But where they may well have their coughs softened is when the public gets fed more of the specifics of what might no longer turn up on their screens.
The toy show was the top programme in 2018, according to TAM Ireland/Nielsen ratings. Intriguingly, the Six One News on March 1 was eighth in the top-50 list and the Nine O’Clock News that same day was 10th. That was the day the Beast from the East storm was due. We were all mad to know what to expect weatherwise and how everyone else around the country was faring. It was a perfect example of public service broadcasting done well.
Eleventh on the list was the Eurovision Song Contest and we were actually in it for the first time in five years. The joke used to be that RTÉ was terrified of Ireland winning, because it would have to host the competition the next year.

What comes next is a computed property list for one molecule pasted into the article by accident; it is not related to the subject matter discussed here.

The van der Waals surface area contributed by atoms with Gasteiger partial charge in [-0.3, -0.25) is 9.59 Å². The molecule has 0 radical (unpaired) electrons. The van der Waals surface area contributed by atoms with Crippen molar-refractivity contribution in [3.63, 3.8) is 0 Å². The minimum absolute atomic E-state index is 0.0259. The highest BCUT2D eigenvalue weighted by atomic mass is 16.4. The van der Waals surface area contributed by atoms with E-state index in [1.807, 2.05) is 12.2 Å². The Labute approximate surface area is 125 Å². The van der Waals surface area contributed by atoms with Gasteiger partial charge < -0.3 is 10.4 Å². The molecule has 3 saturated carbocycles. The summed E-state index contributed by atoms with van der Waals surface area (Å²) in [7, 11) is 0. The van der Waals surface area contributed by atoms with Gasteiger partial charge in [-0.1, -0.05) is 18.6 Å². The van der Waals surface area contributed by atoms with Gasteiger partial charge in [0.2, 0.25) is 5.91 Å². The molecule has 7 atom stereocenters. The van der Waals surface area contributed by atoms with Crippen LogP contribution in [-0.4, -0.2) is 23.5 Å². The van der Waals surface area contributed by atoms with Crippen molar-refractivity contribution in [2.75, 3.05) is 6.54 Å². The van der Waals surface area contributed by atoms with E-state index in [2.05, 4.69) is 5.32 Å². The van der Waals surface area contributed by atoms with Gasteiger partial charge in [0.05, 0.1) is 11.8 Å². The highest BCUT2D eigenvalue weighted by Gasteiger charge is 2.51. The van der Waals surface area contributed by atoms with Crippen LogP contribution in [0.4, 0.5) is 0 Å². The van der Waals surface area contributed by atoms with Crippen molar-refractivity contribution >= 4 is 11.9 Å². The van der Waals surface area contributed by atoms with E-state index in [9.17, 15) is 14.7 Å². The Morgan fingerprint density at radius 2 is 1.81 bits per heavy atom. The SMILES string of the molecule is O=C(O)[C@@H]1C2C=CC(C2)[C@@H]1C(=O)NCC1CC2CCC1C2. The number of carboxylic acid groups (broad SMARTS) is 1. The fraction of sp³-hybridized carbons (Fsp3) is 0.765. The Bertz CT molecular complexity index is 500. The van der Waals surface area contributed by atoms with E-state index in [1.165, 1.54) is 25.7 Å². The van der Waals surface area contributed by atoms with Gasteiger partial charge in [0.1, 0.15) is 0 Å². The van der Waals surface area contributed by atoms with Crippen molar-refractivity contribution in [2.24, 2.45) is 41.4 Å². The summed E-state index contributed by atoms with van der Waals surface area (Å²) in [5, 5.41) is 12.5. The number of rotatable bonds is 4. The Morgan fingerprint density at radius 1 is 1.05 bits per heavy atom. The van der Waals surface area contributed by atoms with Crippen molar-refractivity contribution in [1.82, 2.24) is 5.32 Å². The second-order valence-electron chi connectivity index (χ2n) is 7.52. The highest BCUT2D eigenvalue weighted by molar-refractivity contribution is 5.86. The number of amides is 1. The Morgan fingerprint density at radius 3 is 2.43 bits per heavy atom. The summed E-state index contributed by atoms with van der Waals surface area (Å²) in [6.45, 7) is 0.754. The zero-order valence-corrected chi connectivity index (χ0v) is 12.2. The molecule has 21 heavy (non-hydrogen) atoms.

The truth is that RTÉ can hardly afford to send an Irish act to wherever country the contest is being staged. Other RTÉ coverage that might be in jeopardy includes the St Patrick’s day parades all over the country, election coverage, Tony Connolly’s Brussels-based coverage on Brexit, or the 200 episodes a year of Fair City. Reporter Katie Hannon’s Whistleblowers: The Maurice McCabe story was the highest-watched documentary of last year. That kind of programming may also become a doubt.
The way we all watch TV now has changed, so Nielsen ratings are not as indicative as they used to be, but RTÉ’s most-viewed programmes do give an idea of what is important to us culturally and what is uniquely Irish. The biggest audience challenge for RTÉ is trying to attract young people, a group for whom a TV listing section for each day, or a set time to watch anything, just seems like operating in the dark ages.